Green Tractor Talk banner

1 - 17 of 17 Posts

·
Registered
Joined
·
3,565 Posts
Discussion Starter #1
I have a Woodford Iowa Y1 yard hydrant installed in my barn. My wife used it this morning, and it worked, but this evening the handle won't come up...the rod is locked up tight.
My first thought was that it didn't drain back and froze, but I can blow air through the spout, and the only place it can go is through the drain hole. It has been cold, but not like last year, or the year before. I installed it myself, backfilled around the drain with pea gravel, and given the fact that it's in the barn....well I'm having a hard time accepting that it would drain back.
The only thing different that I can think of is that my wife only ran about a pint of water (she filled her water bottle:bash::bash::bash:), normally we would run a minimum of 10 gal at a time, so any ice from the prior time would flush out. Since it was -13, I'm wondering if I just have some ice build up that locked the valve in place...since the drain hole appears to be clear.
Anybody have anybody ever had this happen? I have 5 Woodford Iowa's and have never had one single problem.
I guess the strange part to me is that I can blow air through to the drain hole.
 

·
Registered
Joined
·
2,773 Posts
The valve is at the bottom like a fire hydrant.
You have a handle that pulls and pushes the valve rod up top.
Perhaps if it was sub zero when you used it, a little water flash froze in the seal that the rod passes through near handle.
Try a little indirect heat. Being careful not to melt the seal
 

·
Senior GTT Super Slacker
Joined
·
37,517 Posts
arlen, It's probably froze. I've been there a couple of times. Each time it has happened to us there was no apparent rhyme or reason.
I always figured the ground was frozen enough the water draining from the drain hole had no place to go. What you have is a small underground pool. If this is the case, you should be able to fill the pipe with hot water.

I take the top off, pour hot water down the pipe and then heat the pipe down low on the pipe with my acetylene torch until the water boils up over the top and then let it sit.

BTW, I would rebuild the bottom half of the hydrant come summer.
 

·
Registered
Joined
·
223 Posts
Perhaps if it was sub zero when you used it, a little water flash froze in the seal that the rod passes through near handle.
Try a little indirect heat. Being careful not to melt the seal
We have this same issue at times, I agree with the above statement. At least as a starting point. We use hot water, as hot as we can get out of our water heater to pour over the area were the rod goes through the handle , keeping steady pull pressure on the handle. This procedure has worked well. I don't ever remember having an issue other than this , we've had the Iowa hyd. Since the mid '60 s On the farm about 6 of them, used them every day.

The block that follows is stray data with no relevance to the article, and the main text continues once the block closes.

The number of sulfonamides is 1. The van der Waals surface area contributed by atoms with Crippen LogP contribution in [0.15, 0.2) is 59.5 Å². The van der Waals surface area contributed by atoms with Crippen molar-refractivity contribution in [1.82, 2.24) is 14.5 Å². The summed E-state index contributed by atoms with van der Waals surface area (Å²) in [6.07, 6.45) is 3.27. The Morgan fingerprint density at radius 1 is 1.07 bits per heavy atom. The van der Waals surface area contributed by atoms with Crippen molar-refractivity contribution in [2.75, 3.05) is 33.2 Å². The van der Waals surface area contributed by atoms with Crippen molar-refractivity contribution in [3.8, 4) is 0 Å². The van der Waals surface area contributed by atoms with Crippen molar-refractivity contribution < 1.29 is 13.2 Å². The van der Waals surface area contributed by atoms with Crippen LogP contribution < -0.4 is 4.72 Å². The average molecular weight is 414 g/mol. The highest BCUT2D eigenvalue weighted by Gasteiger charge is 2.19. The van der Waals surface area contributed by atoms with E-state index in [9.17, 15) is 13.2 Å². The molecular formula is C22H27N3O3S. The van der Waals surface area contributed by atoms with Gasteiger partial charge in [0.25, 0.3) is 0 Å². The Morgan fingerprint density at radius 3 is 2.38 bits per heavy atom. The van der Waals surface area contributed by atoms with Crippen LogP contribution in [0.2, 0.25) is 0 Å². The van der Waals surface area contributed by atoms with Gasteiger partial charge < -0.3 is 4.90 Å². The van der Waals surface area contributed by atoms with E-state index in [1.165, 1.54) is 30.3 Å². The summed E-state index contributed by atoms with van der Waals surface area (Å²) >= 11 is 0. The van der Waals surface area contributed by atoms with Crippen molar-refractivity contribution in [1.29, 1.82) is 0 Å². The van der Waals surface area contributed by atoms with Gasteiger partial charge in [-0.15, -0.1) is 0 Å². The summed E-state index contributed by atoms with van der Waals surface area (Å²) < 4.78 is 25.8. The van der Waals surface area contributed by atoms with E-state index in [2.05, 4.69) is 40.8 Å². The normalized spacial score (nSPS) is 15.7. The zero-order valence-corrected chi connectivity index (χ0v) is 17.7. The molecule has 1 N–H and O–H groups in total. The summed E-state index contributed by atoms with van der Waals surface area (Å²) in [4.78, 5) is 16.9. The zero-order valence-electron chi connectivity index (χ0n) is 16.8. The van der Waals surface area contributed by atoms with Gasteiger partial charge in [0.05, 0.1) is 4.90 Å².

·
Registered
Joined
·
3,565 Posts
Discussion Starter #5
arlen, It's probably froze. I've been there a couple of times. Each time it has happened to us there was no apparent rhyme or reason.
I always figured the ground was frozen enough the water draining from the drain hole had no place to go. What you have is a small underground pool. If this is the case, you should be able to fill the pipe with hot water.

I take the top off, pour hot water down the pipe and then heat the pipe down low on the pipe with my acetylene torch until the water boils up over the top and then let it sit.

BTW, I would rebuild the bottom half of the hydrant come summer.
I just couldn't believe that the drain would be saturated. When I installed it, I buried 6 feet down into porous bedrock, I dug out at least a cubic yard and backfilled with pea gravel. I insulated the whole thing with hi density foam. I don't think you could fill the drain area with a fire hose.
Anyway, since I could blow air through the spigot, I knew the drain must be clear.
I strung out 750 feet of garden hose from the outdoor hot water spigot on my shop to the barn. I connected it to the hydrant using a wash machine hose.
It only took about 5 seconds to get it working.
There must have just been a chunk of ice binding up the rod going to the bottom.
I think when my wife use it a couple of times and just ran a tiny bit of water when it was -13 deg caused the problem.
Looks like I dodged the bullet this time.
 

·
Administrator
Joined
·
18,009 Posts
...I strung out 750 feet of garden hose...
I don't think I could come up with that much hose if I hit up every neighbor on the street :laugh:
 

·
Registered
Joined
·
4,013 Posts
I don't think I could come up with that much hose if I hit up every neighbor on the street :laugh:

I don't think any store in town has that much garden hose.......:mocking:

Dave
 

·
Registered
Joined
·
3,565 Posts
Discussion Starter #11
Geeze. I thought I had a lot of garden hose with roughly 400'. :flag_of_truce: My entire stock is barely more than your 'margin of error'. :lol:
You had better pick up a couple hundred more feet for your new property. I suppose you will start having to deal with deeper hydrants too. How deep does the frost go in Tennessee and Wyoming?
 

·
Registered
Joined
·
4,630 Posts
P4132976.jpg

Digs about 6 foot.
 

·
Senior GTT Super Slacker
Joined
·
37,517 Posts
Here in TN, our underground water lines have to be 18" down and most are 24". The 'official' frost depth for Cheyenne is 36".

Sounds like I may need to start looking for a mini excavator...:greentractorride::lol:
Can I help? Pleeeeease! How much money we talkin?:lol:
 

·
Registered
Joined
·
4,630 Posts
1 - 17 of 17 Posts
Top